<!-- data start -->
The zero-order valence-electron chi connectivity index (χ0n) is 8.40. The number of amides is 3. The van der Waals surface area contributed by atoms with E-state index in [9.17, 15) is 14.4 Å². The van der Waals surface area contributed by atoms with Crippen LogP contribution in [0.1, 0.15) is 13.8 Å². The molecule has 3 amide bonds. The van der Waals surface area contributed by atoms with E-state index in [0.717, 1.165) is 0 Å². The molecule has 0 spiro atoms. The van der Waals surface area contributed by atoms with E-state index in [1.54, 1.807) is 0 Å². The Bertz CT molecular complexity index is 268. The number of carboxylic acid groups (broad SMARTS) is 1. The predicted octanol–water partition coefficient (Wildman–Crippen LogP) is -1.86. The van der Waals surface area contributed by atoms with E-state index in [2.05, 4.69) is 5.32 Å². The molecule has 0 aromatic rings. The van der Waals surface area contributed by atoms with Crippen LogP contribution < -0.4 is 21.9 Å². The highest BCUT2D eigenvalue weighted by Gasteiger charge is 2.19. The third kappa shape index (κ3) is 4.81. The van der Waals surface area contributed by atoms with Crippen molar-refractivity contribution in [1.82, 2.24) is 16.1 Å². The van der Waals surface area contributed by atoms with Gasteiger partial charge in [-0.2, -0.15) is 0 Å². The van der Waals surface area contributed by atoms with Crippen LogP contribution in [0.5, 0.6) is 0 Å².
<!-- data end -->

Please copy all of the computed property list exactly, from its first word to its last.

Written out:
The zero-order valence-electron chi connectivity index (χ0n) is 8.40. The number of amides is 3. The van der Waals surface area contributed by atoms with E-state index in [9.17, 15) is 14.4 Å². The van der Waals surface area contributed by atoms with Crippen LogP contribution in [0.1, 0.15) is 13.8 Å². The molecule has 3 amide bonds. The van der Waals surface area contributed by atoms with E-state index in [0.717, 1.165) is 0 Å². The molecule has 0 spiro atoms. The van der Waals surface area contributed by atoms with E-state index in [1.54, 1.807) is 0 Å². The Bertz CT molecular complexity index is 268. The number of carboxylic acid groups (broad SMARTS) is 1. The predicted octanol–water partition coefficient (Wildman–Crippen LogP) is -1.86. The van der Waals surface area contributed by atoms with E-state index in [2.05, 4.69) is 5.32 Å². The molecule has 0 aromatic rings. The van der Waals surface area contributed by atoms with Crippen LogP contribution < -0.4 is 21.9 Å². The highest BCUT2D eigenvalue weighted by Gasteiger charge is 2.19. The third kappa shape index (κ3) is 4.81. The van der Waals surface area contributed by atoms with Crippen molar-refractivity contribution in [1.82, 2.24) is 16.1 Å². The van der Waals surface area contributed by atoms with Gasteiger partial charge in [-0.2, -0.15) is 0 Å². The van der Waals surface area contributed by atoms with Crippen LogP contribution in [0.5, 0.6) is 0 Å².